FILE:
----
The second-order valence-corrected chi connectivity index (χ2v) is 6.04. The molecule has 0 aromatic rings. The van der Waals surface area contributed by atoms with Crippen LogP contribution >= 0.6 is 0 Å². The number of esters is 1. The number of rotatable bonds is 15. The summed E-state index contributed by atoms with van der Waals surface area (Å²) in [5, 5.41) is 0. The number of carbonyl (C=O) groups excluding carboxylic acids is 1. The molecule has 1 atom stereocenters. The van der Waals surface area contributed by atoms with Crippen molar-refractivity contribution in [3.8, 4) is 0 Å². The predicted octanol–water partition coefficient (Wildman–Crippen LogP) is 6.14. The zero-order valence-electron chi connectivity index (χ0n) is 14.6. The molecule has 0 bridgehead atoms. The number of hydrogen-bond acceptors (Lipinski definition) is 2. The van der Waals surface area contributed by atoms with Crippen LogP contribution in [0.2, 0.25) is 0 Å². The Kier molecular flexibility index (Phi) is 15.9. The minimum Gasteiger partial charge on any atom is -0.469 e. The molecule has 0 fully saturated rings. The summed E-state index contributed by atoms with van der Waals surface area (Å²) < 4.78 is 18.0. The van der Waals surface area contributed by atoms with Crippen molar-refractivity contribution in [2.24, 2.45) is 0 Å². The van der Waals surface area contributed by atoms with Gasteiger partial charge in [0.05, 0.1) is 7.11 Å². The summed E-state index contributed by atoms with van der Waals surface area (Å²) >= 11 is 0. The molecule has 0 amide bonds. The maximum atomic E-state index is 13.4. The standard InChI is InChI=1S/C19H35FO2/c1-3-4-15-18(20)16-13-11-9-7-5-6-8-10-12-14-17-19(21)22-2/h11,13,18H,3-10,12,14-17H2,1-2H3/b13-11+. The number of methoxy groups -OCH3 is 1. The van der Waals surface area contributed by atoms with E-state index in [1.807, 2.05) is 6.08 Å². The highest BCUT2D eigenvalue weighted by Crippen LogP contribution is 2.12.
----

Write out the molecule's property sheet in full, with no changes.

The second-order valence-corrected chi connectivity index (χ2v) is 6.04. The molecule has 0 aromatic rings. The van der Waals surface area contributed by atoms with Crippen LogP contribution >= 0.6 is 0 Å². The number of esters is 1. The number of rotatable bonds is 15. The summed E-state index contributed by atoms with van der Waals surface area (Å²) in [5, 5.41) is 0. The number of carbonyl (C=O) groups excluding carboxylic acids is 1. The molecule has 1 atom stereocenters. The van der Waals surface area contributed by atoms with Crippen molar-refractivity contribution in [3.8, 4) is 0 Å². The predicted octanol–water partition coefficient (Wildman–Crippen LogP) is 6.14. The zero-order valence-electron chi connectivity index (χ0n) is 14.6. The molecule has 0 bridgehead atoms. The number of hydrogen-bond acceptors (Lipinski definition) is 2. The van der Waals surface area contributed by atoms with Crippen LogP contribution in [0.2, 0.25) is 0 Å². The Kier molecular flexibility index (Phi) is 15.9. The minimum Gasteiger partial charge on any atom is -0.469 e. The molecule has 0 fully saturated rings. The summed E-state index contributed by atoms with van der Waals surface area (Å²) < 4.78 is 18.0. The van der Waals surface area contributed by atoms with Crippen molar-refractivity contribution in [2.24, 2.45) is 0 Å². The van der Waals surface area contributed by atoms with Gasteiger partial charge in [0.05, 0.1) is 7.11 Å². The summed E-state index contributed by atoms with van der Waals surface area (Å²) >= 11 is 0. The molecule has 0 amide bonds. The maximum atomic E-state index is 13.4. The standard InChI is InChI=1S/C19H35FO2/c1-3-4-15-18(20)16-13-11-9-7-5-6-8-10-12-14-17-19(21)22-2/h11,13,18H,3-10,12,14-17H2,1-2H3/b13-11+. The number of methoxy groups -OCH3 is 1. The van der Waals surface area contributed by atoms with E-state index in [1.807, 2.05) is 6.08 Å². The highest BCUT2D eigenvalue weighted by Crippen LogP contribution is 2.12.